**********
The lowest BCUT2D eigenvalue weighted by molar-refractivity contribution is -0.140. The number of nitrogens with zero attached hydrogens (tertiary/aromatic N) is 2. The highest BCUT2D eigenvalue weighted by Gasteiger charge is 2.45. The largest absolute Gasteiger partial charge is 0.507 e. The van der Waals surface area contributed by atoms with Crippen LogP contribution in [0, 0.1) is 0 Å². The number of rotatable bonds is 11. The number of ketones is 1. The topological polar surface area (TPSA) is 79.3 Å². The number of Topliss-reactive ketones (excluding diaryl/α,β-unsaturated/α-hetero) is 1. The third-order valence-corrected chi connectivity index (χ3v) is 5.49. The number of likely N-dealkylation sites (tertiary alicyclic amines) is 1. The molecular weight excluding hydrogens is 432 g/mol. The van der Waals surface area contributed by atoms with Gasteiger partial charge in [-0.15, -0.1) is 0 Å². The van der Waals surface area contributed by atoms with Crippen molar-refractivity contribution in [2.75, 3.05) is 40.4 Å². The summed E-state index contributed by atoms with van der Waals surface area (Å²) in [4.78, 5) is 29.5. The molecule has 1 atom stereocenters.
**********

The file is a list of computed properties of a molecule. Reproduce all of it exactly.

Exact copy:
The lowest BCUT2D eigenvalue weighted by molar-refractivity contribution is -0.140. The number of nitrogens with zero attached hydrogens (tertiary/aromatic N) is 2. The highest BCUT2D eigenvalue weighted by Gasteiger charge is 2.45. The largest absolute Gasteiger partial charge is 0.507 e. The van der Waals surface area contributed by atoms with Crippen LogP contribution in [0, 0.1) is 0 Å². The number of rotatable bonds is 11. The number of ketones is 1. The topological polar surface area (TPSA) is 79.3 Å². The number of Topliss-reactive ketones (excluding diaryl/α,β-unsaturated/α-hetero) is 1. The third-order valence-corrected chi connectivity index (χ3v) is 5.49. The number of likely N-dealkylation sites (tertiary alicyclic amines) is 1. The molecular weight excluding hydrogens is 432 g/mol. The van der Waals surface area contributed by atoms with Gasteiger partial charge in [-0.15, -0.1) is 0 Å². The van der Waals surface area contributed by atoms with Crippen molar-refractivity contribution in [2.75, 3.05) is 40.4 Å². The summed E-state index contributed by atoms with van der Waals surface area (Å²) in [4.78, 5) is 29.5. The molecule has 1 atom stereocenters.